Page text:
Book Review: The Help

Author: Kathryn Stockdett

Published by: Amy Einhorn/Putnam, 2009

My daughter, Candice, and I each read this book in 2010 but we never quite had enough time to sit and talk about it at length. But, now that we’ve been in Portland for nearly a month, we took the opportunity to chat. I want to share with you our thoughts.

First, for those of you who haven’t had a chance to read The Help, let me give you a short summary.


It’s 1962 in Jackson, Mississippi and Eugenia – Skeeter – Phelan has just graduated from college. She’s back home living with her parents. Skeeter’s mother would prefer she get married, but Skeeter dreams of becoming a writer.

The only job Skeeter can find is writing a column for the local newspaper. The column is all about household hints which, unfortunately, Skeeter knows nothing about.

Skeeter asks for help from Abileen, a good friend’s maid. As Skeeter spends time with Abileen, she begins to pay close attention to the huge inequities between the races. On the one hand, Abillen, who is black, is good enough to nurse and raise 17 white children, but not good enough to use the household bathroom.

Soon Skeeter is gathering information and writing about the experiences of the black maids. Of course, she needs to do it secretly. She doesn’t want her family or close friends to know what she is doing. In turn the black maids know that, if this information were to be tied to them, it could mean severe punishment and loss of income, and possibly imprisonment or death.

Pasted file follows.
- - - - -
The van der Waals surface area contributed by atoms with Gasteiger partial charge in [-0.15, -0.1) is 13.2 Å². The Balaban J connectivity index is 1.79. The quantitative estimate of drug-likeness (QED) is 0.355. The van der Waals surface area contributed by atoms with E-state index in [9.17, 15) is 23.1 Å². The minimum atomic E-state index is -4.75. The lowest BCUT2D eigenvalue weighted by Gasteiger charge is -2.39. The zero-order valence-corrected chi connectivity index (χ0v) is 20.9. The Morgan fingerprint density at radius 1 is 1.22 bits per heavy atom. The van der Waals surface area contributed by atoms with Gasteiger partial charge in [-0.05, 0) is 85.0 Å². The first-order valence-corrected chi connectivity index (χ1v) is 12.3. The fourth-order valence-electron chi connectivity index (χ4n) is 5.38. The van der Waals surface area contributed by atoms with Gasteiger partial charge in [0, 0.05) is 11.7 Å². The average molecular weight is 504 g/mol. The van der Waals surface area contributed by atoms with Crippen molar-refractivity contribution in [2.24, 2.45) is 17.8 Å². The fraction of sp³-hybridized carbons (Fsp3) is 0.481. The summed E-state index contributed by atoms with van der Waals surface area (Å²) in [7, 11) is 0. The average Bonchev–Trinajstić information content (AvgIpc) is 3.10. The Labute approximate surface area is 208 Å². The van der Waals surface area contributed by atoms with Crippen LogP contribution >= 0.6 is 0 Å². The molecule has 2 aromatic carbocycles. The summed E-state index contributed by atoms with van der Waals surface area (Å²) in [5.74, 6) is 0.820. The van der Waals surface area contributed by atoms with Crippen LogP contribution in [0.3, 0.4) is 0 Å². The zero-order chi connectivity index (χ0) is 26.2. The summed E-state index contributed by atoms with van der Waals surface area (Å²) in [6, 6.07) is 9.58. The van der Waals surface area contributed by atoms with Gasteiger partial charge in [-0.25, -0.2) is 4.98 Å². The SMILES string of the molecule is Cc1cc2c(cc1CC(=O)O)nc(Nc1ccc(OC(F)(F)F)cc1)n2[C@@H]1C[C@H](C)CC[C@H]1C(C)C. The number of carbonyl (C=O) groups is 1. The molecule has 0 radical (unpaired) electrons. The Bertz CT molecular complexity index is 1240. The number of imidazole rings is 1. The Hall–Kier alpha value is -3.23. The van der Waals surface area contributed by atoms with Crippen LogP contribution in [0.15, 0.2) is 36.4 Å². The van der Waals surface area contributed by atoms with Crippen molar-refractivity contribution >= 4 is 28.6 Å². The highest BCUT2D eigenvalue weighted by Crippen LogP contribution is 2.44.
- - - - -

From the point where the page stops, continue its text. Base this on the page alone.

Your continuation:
Our reaction to the book was mixed. To me, the story felt personal. I was about the same age as Skeeter in this time period. I taught in an all black school in Kansas City, not that much different from Jackson. Many of my teacher friends and a few parents told me stories similar to those of the maids. The Help put me right back in that time period.

Candice, on the other hand, felt it was hard to have a sense of the story today. For instance, she couldn’t relate to the dangerous aspect of what Skeeter and the maids were doing.

We both liked most of the characters in the story, which is a good thing since the story is very character driven. We both liked the character of Abileen. Candice felt that Abileen was truly the co-author of the book. I felt Abileen was the very heart of the story.

Abileen had a real passion to get all the maids to share their experiences. In turn it gave great hope to her black community. Abileen also was very wise and thoughtful in all relationships and particularly good at dealing with the needs of the children in her care.

Minny was another character that was fun to analyze. Candice was worried for Minny because of the dual threat from her abusive husband as well as her employers. Minny had a very brassy personality but she was still so vulnerable. She was always concerned she would do something that would cause her to lose her job again, and yet her brassy manner and mouth would often get her into trouble.

Minny was an excellent cook and I liked the part of the story where she secretly teaches a new bride to cook so her new husband will think she did the cooking. The poor little bride really needed a friend. While Minny could befriend her, she could never be her friend. Minny always played the maid and resisted being a peer.

We also looked at the acts of racism on the part of the white women in the story. Except for Skitter, they all held subservient positions to their husbands. Wouldn’t they work to stop making their maids subservient to them? These white women didn’t seem to see the connection.